Cape cormorant, the marine bird Phalacrocorax capensis of the Phalacrocoracidae; trek-duiker, see duiker sense 2 b i;
Cape cow obsolete, see quotations;
Cape dikkop, see dikkop sense 1 a i;
Cape dune molerat, see molerat sense 2;
Cape ebony, either of two tree species, (a) Heywoodia lucens of the Euphorbiaceae; (b) Euclea pseudebenus of the Ebenaceae;
Cape fox, the mammal Vulpes chama of the Canidae;
Cape francolin, the game bird Francolinus capensis of the Phasianidae;
Cape fur seal, the seal Arctocephalus pusillus of the Otariidae;
Cape gannet, the malgas, Morus capensis; also attributive;
Cape golden mole, see golden mole sense b;
Cape grysbok, see grysbok;
Cape hare, the hare Lepus capensis of the Leporidae; vlakte haas, see vlakte sense 2;
Cape hartebeest, see hartebeest noun sense b;
Cape heath obsolete, a collective name for various species of heath-like plants indigenous to the Cape Peninsula;
Cape hen, the white-chinned petrel Procellaria aequinoctialis of the Procellariidae;
Cape holly, the tree Ilex mitis of the Aquifoliaceae;
Cape honeysuckle, the tecoma, Tecomaria capensis;
Cape horse, a hardy horse bred predominantly from Oriental and English stock, from which two indigenous breeds, the Boerperd and the Basotho pony, were developed;
Cape hunting dog, the wild dog (see wild sense b), Lycaon pictus;
Cape hyacinth, berg lily (see berg sense 1 b ii);
Cape jasmine, also Cape jassamine, Cape jessamine, any of several sweet-scented flowering plants of the genus Gardenia; also called katjiepiering;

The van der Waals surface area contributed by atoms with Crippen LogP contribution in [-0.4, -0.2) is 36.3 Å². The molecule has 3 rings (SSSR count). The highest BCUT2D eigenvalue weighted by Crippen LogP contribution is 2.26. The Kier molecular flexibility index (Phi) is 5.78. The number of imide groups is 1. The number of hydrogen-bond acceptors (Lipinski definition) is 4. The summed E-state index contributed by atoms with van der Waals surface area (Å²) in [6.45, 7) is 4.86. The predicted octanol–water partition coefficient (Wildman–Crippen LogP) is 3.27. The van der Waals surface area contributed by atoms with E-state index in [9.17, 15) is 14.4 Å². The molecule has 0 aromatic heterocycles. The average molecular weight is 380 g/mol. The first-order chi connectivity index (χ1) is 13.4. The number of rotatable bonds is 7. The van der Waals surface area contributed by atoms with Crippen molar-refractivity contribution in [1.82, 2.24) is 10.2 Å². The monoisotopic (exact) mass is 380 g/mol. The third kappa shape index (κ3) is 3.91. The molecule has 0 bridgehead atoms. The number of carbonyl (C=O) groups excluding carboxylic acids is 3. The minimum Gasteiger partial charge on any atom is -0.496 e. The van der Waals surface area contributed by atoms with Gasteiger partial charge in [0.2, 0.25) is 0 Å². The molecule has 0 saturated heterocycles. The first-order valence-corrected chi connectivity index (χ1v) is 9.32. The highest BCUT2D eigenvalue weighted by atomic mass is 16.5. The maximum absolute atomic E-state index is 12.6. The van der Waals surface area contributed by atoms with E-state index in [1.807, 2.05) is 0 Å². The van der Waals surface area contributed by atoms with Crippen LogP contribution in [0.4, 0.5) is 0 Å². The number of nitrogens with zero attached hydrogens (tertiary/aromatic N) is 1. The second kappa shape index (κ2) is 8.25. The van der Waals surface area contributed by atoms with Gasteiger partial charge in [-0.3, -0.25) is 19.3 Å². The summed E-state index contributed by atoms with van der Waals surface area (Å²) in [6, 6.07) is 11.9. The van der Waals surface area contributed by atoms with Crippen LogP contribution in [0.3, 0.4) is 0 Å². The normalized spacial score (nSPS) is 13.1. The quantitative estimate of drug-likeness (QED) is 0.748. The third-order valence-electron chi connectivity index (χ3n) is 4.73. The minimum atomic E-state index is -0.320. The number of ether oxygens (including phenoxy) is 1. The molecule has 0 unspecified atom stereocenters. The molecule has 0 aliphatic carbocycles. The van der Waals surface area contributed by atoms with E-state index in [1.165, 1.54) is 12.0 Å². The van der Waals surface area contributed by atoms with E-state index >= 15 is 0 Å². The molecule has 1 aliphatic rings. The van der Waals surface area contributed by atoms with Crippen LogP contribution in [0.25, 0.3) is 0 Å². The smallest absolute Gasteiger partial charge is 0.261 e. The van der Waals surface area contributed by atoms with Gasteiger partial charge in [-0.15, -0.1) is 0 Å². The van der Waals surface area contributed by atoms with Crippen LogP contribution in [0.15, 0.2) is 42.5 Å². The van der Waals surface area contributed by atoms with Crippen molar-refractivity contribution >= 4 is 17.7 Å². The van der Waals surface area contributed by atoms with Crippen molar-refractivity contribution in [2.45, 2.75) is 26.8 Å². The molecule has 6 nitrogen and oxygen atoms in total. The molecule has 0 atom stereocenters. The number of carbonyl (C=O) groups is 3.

Cape laburnum, the plant Crotalaria capensis of the Fabaceae;
Cape lark obsolete, the kalkoentjie (sense 1), Macronyx capensis;
Cape lilac, (a) the syringa (sense a), Melia azedarach; (b) the deurmekaarbos (see deurmekaar sense 2), Ehretia rigida;
Cape lion, an extinct subspecies of lion, Panthera leo melanochaites;
Cape lobster, crayfish;
Cape mahogany, either of two tree species, (a) Natal mahogany sense (a), see Natal sense b; (b) stinkwood sense a; its wood;
Cape marigold, Namaqualand daisy;
Cape molerat, see molerat sense 2;
Cape mountain zebra, see mountain zebra sense (a) at mountain;
Cape otter (now usually Cape clawless otter), the otter Aonyx capensis of the Mustelidae;
Cape ox obsolete, Afrikander noun sense 4;
Cape parrot, the endangered parrot Poicephalus robustus of the Psittacidae;
Cape partridge, see partridge sense 1 b;
Cape pheasant, see pheasant sense b;
Cape pigeon, the mottled black and white Pintado petrel, Daption capense of the Procellariidae;
Cape pondweed, waterblommetjie sense a;
Cape Riesling, Riesling sense 1;
Cape robin, the common garden bird Cossypha caffra of the Turdidae; Jan Frederik;
Cape saffron, (a) the plant Sutera atropurpurea of the Scrophulariaceae; (b) the tree Cassine peragua of the Celastraceae;